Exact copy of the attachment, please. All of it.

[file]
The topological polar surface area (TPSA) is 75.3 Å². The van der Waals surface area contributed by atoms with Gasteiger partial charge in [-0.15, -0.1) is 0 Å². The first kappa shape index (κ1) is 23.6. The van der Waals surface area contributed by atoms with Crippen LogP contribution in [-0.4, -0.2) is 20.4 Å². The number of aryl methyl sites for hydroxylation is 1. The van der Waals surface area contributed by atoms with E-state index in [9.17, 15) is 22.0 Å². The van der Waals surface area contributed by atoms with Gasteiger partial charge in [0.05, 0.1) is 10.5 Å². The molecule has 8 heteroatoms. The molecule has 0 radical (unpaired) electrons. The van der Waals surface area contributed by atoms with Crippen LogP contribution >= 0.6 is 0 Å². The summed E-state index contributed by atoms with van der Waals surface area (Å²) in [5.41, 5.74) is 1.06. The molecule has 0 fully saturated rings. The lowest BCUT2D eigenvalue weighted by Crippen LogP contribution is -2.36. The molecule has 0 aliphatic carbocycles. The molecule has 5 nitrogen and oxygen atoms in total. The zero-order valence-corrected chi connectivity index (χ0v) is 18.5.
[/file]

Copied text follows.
The topological polar surface area (TPSA) is 75.3 Å². The van der Waals surface area contributed by atoms with Gasteiger partial charge in [-0.15, -0.1) is 0 Å². The first kappa shape index (κ1) is 23.6. The van der Waals surface area contributed by atoms with Crippen LogP contribution in [-0.4, -0.2) is 20.4 Å². The number of aryl methyl sites for hydroxylation is 1. The van der Waals surface area contributed by atoms with E-state index in [9.17, 15) is 22.0 Å². The van der Waals surface area contributed by atoms with Gasteiger partial charge in [0.05, 0.1) is 10.5 Å². The molecule has 8 heteroatoms. The molecule has 0 radical (unpaired) electrons. The van der Waals surface area contributed by atoms with Crippen LogP contribution >= 0.6 is 0 Å². The summed E-state index contributed by atoms with van der Waals surface area (Å²) in [5.41, 5.74) is 1.06. The molecule has 0 fully saturated rings. The lowest BCUT2D eigenvalue weighted by Crippen LogP contribution is -2.36. The molecule has 0 aliphatic carbocycles. The molecule has 5 nitrogen and oxygen atoms in total. The zero-order valence-corrected chi connectivity index (χ0v) is 18.5.